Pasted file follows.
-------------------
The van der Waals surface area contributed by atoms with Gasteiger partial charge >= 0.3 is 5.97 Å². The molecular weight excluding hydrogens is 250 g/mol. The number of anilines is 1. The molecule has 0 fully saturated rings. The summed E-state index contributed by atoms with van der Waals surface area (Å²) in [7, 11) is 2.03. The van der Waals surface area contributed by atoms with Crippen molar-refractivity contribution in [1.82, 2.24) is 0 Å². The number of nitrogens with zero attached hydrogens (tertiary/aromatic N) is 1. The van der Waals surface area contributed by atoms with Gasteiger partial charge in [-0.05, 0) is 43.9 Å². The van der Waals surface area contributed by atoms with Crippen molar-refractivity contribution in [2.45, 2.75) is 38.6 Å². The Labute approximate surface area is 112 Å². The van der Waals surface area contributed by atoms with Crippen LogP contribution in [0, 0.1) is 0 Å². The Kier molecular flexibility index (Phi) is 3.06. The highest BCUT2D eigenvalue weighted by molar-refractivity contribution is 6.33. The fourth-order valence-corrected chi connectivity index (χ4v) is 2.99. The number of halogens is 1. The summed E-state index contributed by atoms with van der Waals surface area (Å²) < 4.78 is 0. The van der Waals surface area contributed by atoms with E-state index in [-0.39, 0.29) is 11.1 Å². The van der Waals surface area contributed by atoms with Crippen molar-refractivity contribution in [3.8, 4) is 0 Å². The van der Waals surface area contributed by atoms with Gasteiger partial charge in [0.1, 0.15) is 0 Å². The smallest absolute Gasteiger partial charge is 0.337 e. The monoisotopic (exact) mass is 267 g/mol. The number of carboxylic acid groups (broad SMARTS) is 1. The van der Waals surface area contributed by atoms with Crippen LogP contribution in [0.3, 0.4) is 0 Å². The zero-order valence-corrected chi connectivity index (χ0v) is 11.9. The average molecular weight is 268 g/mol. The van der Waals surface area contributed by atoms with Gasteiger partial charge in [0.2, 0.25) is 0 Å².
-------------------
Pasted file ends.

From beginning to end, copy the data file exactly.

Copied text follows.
The van der Waals surface area contributed by atoms with Gasteiger partial charge >= 0.3 is 5.97 Å². The molecular weight excluding hydrogens is 250 g/mol. The number of anilines is 1. The molecule has 0 fully saturated rings. The summed E-state index contributed by atoms with van der Waals surface area (Å²) in [7, 11) is 2.03. The van der Waals surface area contributed by atoms with Crippen molar-refractivity contribution in [1.82, 2.24) is 0 Å². The number of nitrogens with zero attached hydrogens (tertiary/aromatic N) is 1. The van der Waals surface area contributed by atoms with Gasteiger partial charge in [-0.05, 0) is 43.9 Å². The van der Waals surface area contributed by atoms with Crippen molar-refractivity contribution in [2.45, 2.75) is 38.6 Å². The Labute approximate surface area is 112 Å². The van der Waals surface area contributed by atoms with Crippen LogP contribution in [0, 0.1) is 0 Å². The Kier molecular flexibility index (Phi) is 3.06. The highest BCUT2D eigenvalue weighted by molar-refractivity contribution is 6.33. The fourth-order valence-corrected chi connectivity index (χ4v) is 2.99. The number of halogens is 1. The summed E-state index contributed by atoms with van der Waals surface area (Å²) < 4.78 is 0. The van der Waals surface area contributed by atoms with E-state index in [-0.39, 0.29) is 11.1 Å². The van der Waals surface area contributed by atoms with Crippen molar-refractivity contribution in [3.8, 4) is 0 Å². The van der Waals surface area contributed by atoms with Gasteiger partial charge in [0.1, 0.15) is 0 Å². The smallest absolute Gasteiger partial charge is 0.337 e. The monoisotopic (exact) mass is 267 g/mol. The number of carboxylic acid groups (broad SMARTS) is 1. The van der Waals surface area contributed by atoms with Crippen LogP contribution in [0.3, 0.4) is 0 Å². The zero-order valence-corrected chi connectivity index (χ0v) is 11.9. The average molecular weight is 268 g/mol. The van der Waals surface area contributed by atoms with Gasteiger partial charge in [0.2, 0.25) is 0 Å².